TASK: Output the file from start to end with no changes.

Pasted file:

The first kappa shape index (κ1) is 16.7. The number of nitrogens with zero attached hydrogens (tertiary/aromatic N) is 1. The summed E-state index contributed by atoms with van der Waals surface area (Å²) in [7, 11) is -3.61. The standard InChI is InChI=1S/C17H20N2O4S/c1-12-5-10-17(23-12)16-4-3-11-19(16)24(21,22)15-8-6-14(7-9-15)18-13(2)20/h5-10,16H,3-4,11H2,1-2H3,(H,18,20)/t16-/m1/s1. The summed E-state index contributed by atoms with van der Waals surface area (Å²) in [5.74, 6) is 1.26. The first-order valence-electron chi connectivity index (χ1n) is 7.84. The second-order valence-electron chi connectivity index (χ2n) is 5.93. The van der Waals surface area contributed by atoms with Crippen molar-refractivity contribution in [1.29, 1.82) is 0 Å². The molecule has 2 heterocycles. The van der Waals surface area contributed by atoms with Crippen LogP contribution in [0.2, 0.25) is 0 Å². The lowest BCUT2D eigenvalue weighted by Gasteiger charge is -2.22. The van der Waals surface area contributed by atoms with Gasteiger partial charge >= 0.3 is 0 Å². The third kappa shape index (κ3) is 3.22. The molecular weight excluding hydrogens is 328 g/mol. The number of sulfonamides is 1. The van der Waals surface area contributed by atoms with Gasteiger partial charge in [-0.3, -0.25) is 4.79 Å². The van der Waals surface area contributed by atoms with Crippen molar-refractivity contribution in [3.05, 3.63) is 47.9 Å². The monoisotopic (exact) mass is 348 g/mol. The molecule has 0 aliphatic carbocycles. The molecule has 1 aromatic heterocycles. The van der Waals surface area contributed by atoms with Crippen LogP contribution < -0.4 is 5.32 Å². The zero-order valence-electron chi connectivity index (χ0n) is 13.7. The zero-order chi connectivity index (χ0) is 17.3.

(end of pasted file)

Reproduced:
The first kappa shape index (κ1) is 16.7. The number of nitrogens with zero attached hydrogens (tertiary/aromatic N) is 1. The summed E-state index contributed by atoms with van der Waals surface area (Å²) in [7, 11) is -3.61. The standard InChI is InChI=1S/C17H20N2O4S/c1-12-5-10-17(23-12)16-4-3-11-19(16)24(21,22)15-8-6-14(7-9-15)18-13(2)20/h5-10,16H,3-4,11H2,1-2H3,(H,18,20)/t16-/m1/s1. The summed E-state index contributed by atoms with van der Waals surface area (Å²) in [5.74, 6) is 1.26. The first-order valence-electron chi connectivity index (χ1n) is 7.84. The second-order valence-electron chi connectivity index (χ2n) is 5.93. The van der Waals surface area contributed by atoms with Crippen molar-refractivity contribution in [1.29, 1.82) is 0 Å². The molecule has 2 heterocycles. The van der Waals surface area contributed by atoms with Crippen LogP contribution in [0.2, 0.25) is 0 Å². The lowest BCUT2D eigenvalue weighted by Gasteiger charge is -2.22. The van der Waals surface area contributed by atoms with Gasteiger partial charge >= 0.3 is 0 Å². The third kappa shape index (κ3) is 3.22. The molecular weight excluding hydrogens is 328 g/mol. The number of sulfonamides is 1. The van der Waals surface area contributed by atoms with Gasteiger partial charge in [-0.3, -0.25) is 4.79 Å². The van der Waals surface area contributed by atoms with Crippen molar-refractivity contribution in [3.05, 3.63) is 47.9 Å². The monoisotopic (exact) mass is 348 g/mol. The molecule has 0 aliphatic carbocycles. The molecule has 1 aromatic heterocycles. The van der Waals surface area contributed by atoms with Crippen LogP contribution < -0.4 is 5.32 Å². The zero-order valence-electron chi connectivity index (χ0n) is 13.7. The zero-order chi connectivity index (χ0) is 17.3.